Tough Cookie?

“Tough cookie.” That’s what my favorite client likes to say I am…and I’ve been giving it some thought this week because that is not a word that I would have ever envisioned being used to describe me when I was younger. I was what you might call…sensitive. I cried at the drop of a hat, I had a horrible time adapting to change, I would avoid confrontation at all costs. (Ok, so in my personal life I am still very non-confrontational…I guess you could call it passive-aggressive…I’m working on it, I swear!!) If you’d have told my parents that I’d be working in a high stress job where I essentially argue for a living, I’m sure we all would have had a huge chuckle about the idea.

I don’t know when or how it happened, but somehow my skin thickened up. And it’s a good thing, since otherwise I’d probably be crying at work every other day!

I think especially since I’ve become a litigator, it’s changed me somehow. I’ve never ever been an arguer; I can count on one hand the number of actual fights/arguments (as opposed to just gentle bickering) that my ex-fiance and I had during our 3 year relationship. I’ve always said “I’m a lover, not a fighter.” But now I have to be a fighter for my clients. Today I defended a deposition and my claws definitely came out several times. Now that I’m a “fighter” at work, I wonder, will that carry over to my personal life? I don’t know…I still don’t think “tough cookie” is exactly what those who know and love me would say about me.

And I know that getting the fighting spirit will help me in my work life, but I’m not so sure it would be a good thing if it carried over. I’m sure my mom would add that to the growing list of reasons why I’m completely un-dateable.

Speaking of Mom, she must be feeling my vibes (omg, that was such a phrase Mom would use — I’m too young to actually turn into her!!) from my recent blog posts about her matchmaking, because she apparently bought me a book called Have I Got a Guy For You: What Really Happens When Mom Fixes You Up. Mom read it in anticipation of giving it to me, and said it’s hilarious, so I’m looking forward to it (if only because it sounds particularly blog worthy. Just to get my readers super excited about my future blog on the topic, here’s the synopsis I pulled from Amazon.

“In this take-no-prisoners collection of hilarious, wince-inducing true stories, you’ll meet two dozen victims of Mom’s well-meaning meddling and hear the unvarnished details of what they suffered through:
The schoolteacher who never wants to leave his house-or the couch
The mother who writes letter after letter to Michael Gelman, then-producer of LIVE with Regis & Kathie Lee, hoping to persuade him to ask her daughter out
The woman who’s set up with her cousin-by-marriage
The writer who endures eights hours of a Dungeons & Dragons convention
The over-zealous actor who performs a monologue at Starbucks
And the lawyer who sadly can’t perform . . . at all”

Leaping out of your seat to buy it, aren’t you? No? Ok, well stay tuned and I’ll give you the Cliffs notes in a few weeks (I’m picking up the book when I head up to Eugene for a long weekend at the end of the month).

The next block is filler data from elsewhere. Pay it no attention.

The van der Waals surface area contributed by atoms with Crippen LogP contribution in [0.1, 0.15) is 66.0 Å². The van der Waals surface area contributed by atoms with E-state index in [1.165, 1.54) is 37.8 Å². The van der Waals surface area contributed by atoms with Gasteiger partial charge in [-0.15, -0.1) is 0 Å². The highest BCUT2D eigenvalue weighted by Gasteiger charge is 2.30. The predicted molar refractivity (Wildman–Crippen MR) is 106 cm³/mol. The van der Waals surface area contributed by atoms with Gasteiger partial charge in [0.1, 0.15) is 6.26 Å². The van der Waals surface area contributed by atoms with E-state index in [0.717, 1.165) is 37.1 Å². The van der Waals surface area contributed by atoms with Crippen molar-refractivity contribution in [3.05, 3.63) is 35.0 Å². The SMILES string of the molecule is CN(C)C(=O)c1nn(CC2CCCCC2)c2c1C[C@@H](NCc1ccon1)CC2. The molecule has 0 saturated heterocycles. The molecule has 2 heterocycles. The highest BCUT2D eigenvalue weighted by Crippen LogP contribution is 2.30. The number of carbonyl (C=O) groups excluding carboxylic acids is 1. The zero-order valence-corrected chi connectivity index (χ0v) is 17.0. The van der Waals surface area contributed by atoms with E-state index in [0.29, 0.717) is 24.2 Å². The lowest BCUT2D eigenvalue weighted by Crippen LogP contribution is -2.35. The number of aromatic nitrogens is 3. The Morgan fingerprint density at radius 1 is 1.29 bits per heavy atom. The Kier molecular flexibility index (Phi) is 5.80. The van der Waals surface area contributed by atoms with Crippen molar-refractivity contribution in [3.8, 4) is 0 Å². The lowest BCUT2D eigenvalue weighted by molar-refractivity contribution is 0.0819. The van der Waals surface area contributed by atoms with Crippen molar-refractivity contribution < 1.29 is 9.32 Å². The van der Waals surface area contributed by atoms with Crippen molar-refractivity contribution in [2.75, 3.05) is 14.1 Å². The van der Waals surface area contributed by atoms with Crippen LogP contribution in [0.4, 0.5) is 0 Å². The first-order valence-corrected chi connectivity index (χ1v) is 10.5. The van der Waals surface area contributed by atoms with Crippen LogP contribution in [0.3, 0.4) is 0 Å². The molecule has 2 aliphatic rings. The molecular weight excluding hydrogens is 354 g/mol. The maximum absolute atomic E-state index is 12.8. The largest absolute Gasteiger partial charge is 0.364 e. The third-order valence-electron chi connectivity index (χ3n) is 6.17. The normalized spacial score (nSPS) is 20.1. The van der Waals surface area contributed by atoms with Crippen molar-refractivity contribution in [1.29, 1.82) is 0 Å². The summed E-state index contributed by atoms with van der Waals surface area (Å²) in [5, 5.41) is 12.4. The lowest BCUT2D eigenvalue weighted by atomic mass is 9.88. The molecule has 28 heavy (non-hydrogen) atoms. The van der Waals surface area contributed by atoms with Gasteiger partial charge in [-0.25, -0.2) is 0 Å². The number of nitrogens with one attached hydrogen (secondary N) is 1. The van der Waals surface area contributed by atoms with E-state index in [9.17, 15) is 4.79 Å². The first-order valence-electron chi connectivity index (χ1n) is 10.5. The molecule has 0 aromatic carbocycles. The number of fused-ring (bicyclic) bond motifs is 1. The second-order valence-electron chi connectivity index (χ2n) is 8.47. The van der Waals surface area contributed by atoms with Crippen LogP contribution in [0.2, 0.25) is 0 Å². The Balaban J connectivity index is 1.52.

And now, a confession. Just when you thought my taste in TV could not get any more adolescent I am newly addicted to Gossip Girl. I know, I’m like a year 1/2 behind on the show and like 14 years older than the target audience. But hey, we all have our vices. I suppose that given the various and sundry bad things that lawyers can get themselves into to keep their heads above water, if my worst thing is captively watching the lives of NYC high school students, well…it could be worse.

And now if you’ll excuse me, this tough cookie needs a sugar fix before the season finale of the Hills.

xo, xo!

6 Responses

  1. So when do we get to see page 1 of that great american novel you’re writing?

    –Clay

  2. It’s always interesting to think how much of home and work life crosses over if they do at all. I’d like to think it’s only the positives but there are the people who work late because they don’t have a home to go to. Their life is their job and that’s a real shame.

    Everyone has their secret shames. Like you said. Yours isn’t that bad πŸ™‚

  3. On the first part: I’m thinking you’ll be one of those people who has the tough skin at work, but sheds it once you’re home. Just a guess, mind you.

    On the second part: I dunno. If my Mom tries to fix me up with a guy, evidently our communication isn’t as good as I had thought it was… πŸ˜‰

  4. Maybe you’re a tough cookie with a chewy inside?

    Kidding. But you, that isn’t a bad thing. Those can be the best kind.

    Oh, that book sounds like a treat! πŸ™‚

  5. meant to write, but you* know, that isn’t a bad thing. Sheesh my typos are getting worse these days. I left a comment on Markalan’s blog and wrote, “masturbations”.

    Yes. With an ‘s’. Because plurality in that endeavor is very important.

  6. Thanks for all the comments guys! To answer Clay’s question (who is a new commenter btw! — yay), while I fantasize about writing my own Great American Novel, it’s not something that is written at all. Or even conceptualized. Heck, it’s all I can do to post regularly on my blog! Sigh.

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